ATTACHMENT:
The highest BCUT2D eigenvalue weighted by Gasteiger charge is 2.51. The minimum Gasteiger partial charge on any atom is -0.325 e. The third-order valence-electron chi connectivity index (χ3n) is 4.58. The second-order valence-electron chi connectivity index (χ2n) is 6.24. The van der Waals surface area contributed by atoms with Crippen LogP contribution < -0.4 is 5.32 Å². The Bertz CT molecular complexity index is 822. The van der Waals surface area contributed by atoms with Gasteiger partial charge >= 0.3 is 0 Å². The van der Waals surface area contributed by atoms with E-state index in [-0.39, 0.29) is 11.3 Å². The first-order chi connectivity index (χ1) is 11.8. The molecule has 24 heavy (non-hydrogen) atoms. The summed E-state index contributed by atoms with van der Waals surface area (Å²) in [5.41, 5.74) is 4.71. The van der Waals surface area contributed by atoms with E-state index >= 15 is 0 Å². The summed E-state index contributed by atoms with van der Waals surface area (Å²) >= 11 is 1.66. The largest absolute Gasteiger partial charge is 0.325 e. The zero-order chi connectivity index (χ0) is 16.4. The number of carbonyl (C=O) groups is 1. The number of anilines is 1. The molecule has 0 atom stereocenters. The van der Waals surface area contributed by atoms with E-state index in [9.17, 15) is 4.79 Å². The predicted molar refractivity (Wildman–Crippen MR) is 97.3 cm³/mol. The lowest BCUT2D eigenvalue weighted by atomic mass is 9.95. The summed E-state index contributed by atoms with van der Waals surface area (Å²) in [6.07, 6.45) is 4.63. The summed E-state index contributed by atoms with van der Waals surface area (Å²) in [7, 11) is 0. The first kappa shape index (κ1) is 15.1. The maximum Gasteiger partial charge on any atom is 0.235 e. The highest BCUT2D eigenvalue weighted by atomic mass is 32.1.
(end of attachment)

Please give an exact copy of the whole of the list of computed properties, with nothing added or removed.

The highest BCUT2D eigenvalue weighted by Gasteiger charge is 2.51. The minimum Gasteiger partial charge on any atom is -0.325 e. The third-order valence-electron chi connectivity index (χ3n) is 4.58. The second-order valence-electron chi connectivity index (χ2n) is 6.24. The van der Waals surface area contributed by atoms with Crippen LogP contribution < -0.4 is 5.32 Å². The Bertz CT molecular complexity index is 822. The van der Waals surface area contributed by atoms with Gasteiger partial charge >= 0.3 is 0 Å². The van der Waals surface area contributed by atoms with E-state index in [-0.39, 0.29) is 11.3 Å². The first-order chi connectivity index (χ1) is 11.8. The molecule has 24 heavy (non-hydrogen) atoms. The summed E-state index contributed by atoms with van der Waals surface area (Å²) in [5.41, 5.74) is 4.71. The van der Waals surface area contributed by atoms with E-state index >= 15 is 0 Å². The summed E-state index contributed by atoms with van der Waals surface area (Å²) >= 11 is 1.66. The largest absolute Gasteiger partial charge is 0.325 e. The zero-order chi connectivity index (χ0) is 16.4. The number of carbonyl (C=O) groups is 1. The number of anilines is 1. The molecule has 0 atom stereocenters. The van der Waals surface area contributed by atoms with E-state index in [9.17, 15) is 4.79 Å². The predicted molar refractivity (Wildman–Crippen MR) is 97.3 cm³/mol. The lowest BCUT2D eigenvalue weighted by atomic mass is 9.95. The summed E-state index contributed by atoms with van der Waals surface area (Å²) in [6.07, 6.45) is 4.63. The summed E-state index contributed by atoms with van der Waals surface area (Å²) in [7, 11) is 0. The first kappa shape index (κ1) is 15.1. The maximum Gasteiger partial charge on any atom is 0.235 e. The highest BCUT2D eigenvalue weighted by atomic mass is 32.1.